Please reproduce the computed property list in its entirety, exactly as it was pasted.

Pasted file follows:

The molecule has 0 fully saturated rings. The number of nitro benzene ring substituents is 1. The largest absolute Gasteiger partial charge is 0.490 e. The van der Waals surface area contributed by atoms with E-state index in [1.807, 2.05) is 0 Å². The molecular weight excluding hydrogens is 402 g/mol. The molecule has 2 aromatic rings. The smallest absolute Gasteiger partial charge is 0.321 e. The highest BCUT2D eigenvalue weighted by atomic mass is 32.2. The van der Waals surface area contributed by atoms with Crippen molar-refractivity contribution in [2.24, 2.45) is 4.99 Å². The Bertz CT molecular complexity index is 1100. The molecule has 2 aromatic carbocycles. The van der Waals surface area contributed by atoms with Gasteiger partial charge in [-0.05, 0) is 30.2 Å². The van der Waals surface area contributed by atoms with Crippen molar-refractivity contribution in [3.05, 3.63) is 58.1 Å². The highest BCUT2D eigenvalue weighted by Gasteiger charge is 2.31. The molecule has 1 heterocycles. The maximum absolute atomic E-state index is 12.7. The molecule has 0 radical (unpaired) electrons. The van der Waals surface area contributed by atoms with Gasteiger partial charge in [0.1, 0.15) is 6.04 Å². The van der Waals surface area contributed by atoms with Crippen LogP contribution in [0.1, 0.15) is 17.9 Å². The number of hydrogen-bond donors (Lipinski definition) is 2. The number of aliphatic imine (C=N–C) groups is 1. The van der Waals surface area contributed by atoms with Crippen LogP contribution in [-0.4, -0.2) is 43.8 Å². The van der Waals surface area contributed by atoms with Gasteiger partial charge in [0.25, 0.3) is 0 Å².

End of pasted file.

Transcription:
The molecule has 0 fully saturated rings. The number of nitro benzene ring substituents is 1. The largest absolute Gasteiger partial charge is 0.490 e. The van der Waals surface area contributed by atoms with E-state index in [1.807, 2.05) is 0 Å². The molecular weight excluding hydrogens is 402 g/mol. The molecule has 2 aromatic rings. The smallest absolute Gasteiger partial charge is 0.321 e. The highest BCUT2D eigenvalue weighted by atomic mass is 32.2. The van der Waals surface area contributed by atoms with Crippen molar-refractivity contribution in [2.24, 2.45) is 4.99 Å². The Bertz CT molecular complexity index is 1100. The molecule has 2 aromatic carbocycles. The van der Waals surface area contributed by atoms with Gasteiger partial charge in [-0.05, 0) is 30.2 Å². The van der Waals surface area contributed by atoms with Crippen molar-refractivity contribution in [3.05, 3.63) is 58.1 Å². The highest BCUT2D eigenvalue weighted by Gasteiger charge is 2.31. The molecule has 1 heterocycles. The maximum absolute atomic E-state index is 12.7. The molecule has 0 radical (unpaired) electrons. The van der Waals surface area contributed by atoms with Gasteiger partial charge in [0.1, 0.15) is 6.04 Å². The van der Waals surface area contributed by atoms with Crippen LogP contribution in [0.1, 0.15) is 17.9 Å². The number of hydrogen-bond donors (Lipinski definition) is 2. The number of aliphatic imine (C=N–C) groups is 1. The van der Waals surface area contributed by atoms with Crippen LogP contribution in [-0.4, -0.2) is 43.8 Å². The van der Waals surface area contributed by atoms with Gasteiger partial charge in [0.25, 0.3) is 0 Å².